SINGAPORE - The Education Ministry (MOE) gave more details on the delay of the new junior college (JC), meant to take in Integrated Programme students from Catholic High, St Nicholas Girls', and Singapore Chinese Girls schools, on Thursday morning.
In a three-page long letter, the ministry said the new JC's delay was because MOE needed to incorporate the Land Transport Authority's future transport infrastructure into the design and construction of the new campus.
The new JC will be Singapore's first high-rise one and would require "more extensive pre-construction works" than the ministry had earlier anticipated, such as soil investigations.
As these works can be "quite disruptive", the ministry will only carry them out after the current lessee, the Nature Park Driving Range, moves out at the year end.
The ministry said these reasons contributed to the delay in the completion of the new JC.
The letter, signed by Mr Wong Kang Jet, director of finance and development division, and Ms Lim Huay Chih, director of the school planning and placement division, was given to students in the morning, and uploaded on the websites of the three secondary schools.
Integrated Programme students of the three schools and their parents were told on April 13 that the new JC they would be entering, sited on the junction of Sin Ming Avenue and Marymout Road, would not be completed by its the mid-2018 target, and will instead be delayed till the end of 2019.
Students in the Integrated Programme go straight to JC without sitting for the O levels.
But the JC will start operating in 2017 at a temporary holding site.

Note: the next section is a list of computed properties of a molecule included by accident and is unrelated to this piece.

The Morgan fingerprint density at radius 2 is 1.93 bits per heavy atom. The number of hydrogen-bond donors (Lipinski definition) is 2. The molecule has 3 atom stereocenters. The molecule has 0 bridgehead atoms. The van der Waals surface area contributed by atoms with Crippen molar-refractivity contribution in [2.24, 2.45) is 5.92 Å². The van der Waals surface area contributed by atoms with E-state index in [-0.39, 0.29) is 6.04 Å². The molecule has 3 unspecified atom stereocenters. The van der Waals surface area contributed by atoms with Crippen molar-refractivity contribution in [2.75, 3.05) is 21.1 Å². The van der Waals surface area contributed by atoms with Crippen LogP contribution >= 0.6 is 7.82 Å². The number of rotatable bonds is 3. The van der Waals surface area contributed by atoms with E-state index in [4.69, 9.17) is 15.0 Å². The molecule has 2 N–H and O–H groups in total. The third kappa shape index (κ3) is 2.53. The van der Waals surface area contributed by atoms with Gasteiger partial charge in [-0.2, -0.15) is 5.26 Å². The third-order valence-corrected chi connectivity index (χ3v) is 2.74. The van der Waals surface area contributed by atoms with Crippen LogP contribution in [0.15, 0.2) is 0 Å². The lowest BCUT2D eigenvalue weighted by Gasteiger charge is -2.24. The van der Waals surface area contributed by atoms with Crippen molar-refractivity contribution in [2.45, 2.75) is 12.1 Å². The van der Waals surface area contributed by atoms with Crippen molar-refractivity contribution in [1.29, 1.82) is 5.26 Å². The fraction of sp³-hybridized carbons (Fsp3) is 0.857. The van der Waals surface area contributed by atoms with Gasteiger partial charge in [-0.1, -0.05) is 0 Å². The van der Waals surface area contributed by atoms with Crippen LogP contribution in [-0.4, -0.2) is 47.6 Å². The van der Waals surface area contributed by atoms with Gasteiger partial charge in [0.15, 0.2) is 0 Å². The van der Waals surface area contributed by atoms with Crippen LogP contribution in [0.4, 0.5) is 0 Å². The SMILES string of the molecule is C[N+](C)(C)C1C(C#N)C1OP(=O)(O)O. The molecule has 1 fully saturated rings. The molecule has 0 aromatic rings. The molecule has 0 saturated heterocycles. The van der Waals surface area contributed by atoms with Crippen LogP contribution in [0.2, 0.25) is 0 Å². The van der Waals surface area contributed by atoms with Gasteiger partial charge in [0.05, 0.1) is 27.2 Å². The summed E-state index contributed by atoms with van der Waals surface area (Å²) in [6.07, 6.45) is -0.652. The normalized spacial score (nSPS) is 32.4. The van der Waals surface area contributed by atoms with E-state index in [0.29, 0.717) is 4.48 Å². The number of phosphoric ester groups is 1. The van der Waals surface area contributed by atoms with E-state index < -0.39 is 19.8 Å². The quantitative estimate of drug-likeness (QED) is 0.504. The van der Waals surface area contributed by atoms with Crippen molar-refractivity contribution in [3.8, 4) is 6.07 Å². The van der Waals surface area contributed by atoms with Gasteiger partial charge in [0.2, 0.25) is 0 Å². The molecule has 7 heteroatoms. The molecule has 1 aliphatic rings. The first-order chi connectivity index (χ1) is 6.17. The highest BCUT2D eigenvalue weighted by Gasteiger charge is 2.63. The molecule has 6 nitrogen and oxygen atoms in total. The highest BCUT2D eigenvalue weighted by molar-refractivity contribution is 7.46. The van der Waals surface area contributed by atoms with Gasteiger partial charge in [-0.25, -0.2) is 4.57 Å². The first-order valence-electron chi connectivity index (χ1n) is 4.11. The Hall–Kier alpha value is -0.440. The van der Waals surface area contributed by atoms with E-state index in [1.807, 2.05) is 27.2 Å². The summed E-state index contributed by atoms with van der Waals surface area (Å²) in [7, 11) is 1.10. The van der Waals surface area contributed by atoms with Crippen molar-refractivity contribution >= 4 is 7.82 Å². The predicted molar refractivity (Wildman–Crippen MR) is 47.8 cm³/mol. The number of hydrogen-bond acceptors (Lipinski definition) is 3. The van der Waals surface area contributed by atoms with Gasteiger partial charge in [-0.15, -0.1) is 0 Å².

The holding site was originally planned to be at Bishan Street 14, the former campus of the Institute of Technical Education (ITE), but has now changed to Mount Sinai, where Raffles Junior College used to be.
St Joseph's Institution is now using the Bishan space as its interim campus, while its school in Malcolm Road undergoes upgrading. The school is likely to extend its stay in Bishan until mid-2017, due to construction delays at the Malcolm Road campus.
The change has made some parents upset, some of whom have written to The Straits Times' Forum pages, as the new holding site is further away from the three schools now.
But the ministry said in the letter that it had known, since the start of this year, that the Bishan holding site will not be ready to take in students from the new JC by January 2017.
It then explored the available options, and found the Mount Sinai site to be the most suitable alternative, with the available facilities and capacity to accommodate a full cohort of JC students.
The Mount Sinai holding site will "undergo extensive rejuvenation", Mr Wong and Ms Lim wrote in the letter.
The running track and school field will be rebuilt, the science laboratories will be replaced, and additional facilities such as music studios, informal study spaces and wireless connectivity will be added to the Mount Sinai campus, to prepare it for the JC students entering in 2017.
An artist's impression of the holding site will be available by end September.
The ministry is also discussing alternative transport arrangements for affected students with the principals of the new JC and the three secondary schools, the letter said.